Review: Born To Fight (2004)

Directed by:

Distributed in Australia by:

From the production team that brought you the film Ong Bak, comes Born To Fight, a tale of athletes, terrorists, guns, Muay Thai, and a small nuclear threat. Whilst not a sequel, Born To Fight does have much the same feel as Ong Bak, making it instantly recognisable to fans. The stunts are similar in that neither wire-work or computer graphics are used, and many of the more impressive stunts are played in slow motion to allow the audience to take it all in.

Unfortunately, Born To Fight and Ong Bak share a common problem: the plot. Whilst Ong Bak had a rudimentary yet believable plot, Born To Fight feels as though it was written by a group of prepubescent teenagers all trying to beat each other in game of “try to come up with the coolest plot device”. It’s actually quite ridiculous as each new plot device is revealed, especially when finally confronted with a nuclear threat from the terrorists. What makes these aspects of the plot ridiculous is that they are never really explained, and seem to exist only to provide justification for many of the fight scenes. Mind you, this isn’t necessarily a bad thing.

However, that’s enough of the film’s failings. If you’re able to get past the rather thin plot, then you’re in for an action-packed treat. As with Ong Bak, Born To Fight involves a great number of fight scenes. However, unlike Ong Bak, the fight scenes combine both traditional Muay Thai and sporting skills. Thus the soccer star spends his time kicking grenades back at terrorists and the rugby player simply ploughs through a group of foes. There are number of sports stars each with a different fighting technique making Born To Fight a far more entertaining action film.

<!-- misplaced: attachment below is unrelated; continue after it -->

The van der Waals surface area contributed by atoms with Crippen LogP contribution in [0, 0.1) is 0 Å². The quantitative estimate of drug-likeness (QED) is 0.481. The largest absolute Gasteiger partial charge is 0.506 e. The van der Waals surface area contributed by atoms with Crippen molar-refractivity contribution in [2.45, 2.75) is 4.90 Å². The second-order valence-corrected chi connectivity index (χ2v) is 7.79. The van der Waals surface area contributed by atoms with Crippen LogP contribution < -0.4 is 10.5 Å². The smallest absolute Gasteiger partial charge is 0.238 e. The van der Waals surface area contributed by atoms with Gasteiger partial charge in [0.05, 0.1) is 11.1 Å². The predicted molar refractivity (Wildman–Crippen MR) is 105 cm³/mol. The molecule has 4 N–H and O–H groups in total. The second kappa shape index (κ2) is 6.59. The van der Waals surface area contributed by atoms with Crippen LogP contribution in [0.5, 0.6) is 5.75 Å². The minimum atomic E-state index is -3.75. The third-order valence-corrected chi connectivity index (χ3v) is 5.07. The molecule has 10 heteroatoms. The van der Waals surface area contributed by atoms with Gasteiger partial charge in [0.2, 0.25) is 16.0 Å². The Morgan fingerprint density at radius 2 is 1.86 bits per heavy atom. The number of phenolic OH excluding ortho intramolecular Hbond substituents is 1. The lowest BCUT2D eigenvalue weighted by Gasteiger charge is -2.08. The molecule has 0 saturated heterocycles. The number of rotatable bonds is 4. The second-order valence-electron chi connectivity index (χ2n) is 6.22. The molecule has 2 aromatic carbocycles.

As for the stunts, it is difficult to describe just how good they are without reducing their impact. They are just that good. So much so that, just as you reach the end of the film convinced that they must have wires or other special effects for the stunts, the credits roll alongside a series of ‘making of’ scenes detailing what goes into each of the incredible stunts. Some of this footage is painful: for example, we see an actor fall off a moving truck onto the ground and not get up.

As a final note, I should warn that this film is incredibly violent, on par with Ong Bak. However, what sets Born To Fight apart is that some of the violence is of villagers being massacred, which can be quite difficult to watch at times.

Overall, Born To Fight is an incredible film. Whilst lacking somewhat in the plot area (making it comparable to many Hollywood films), it certainly delivers on jaw-dropping action and stunts.

8 elbows to the head out of 10.
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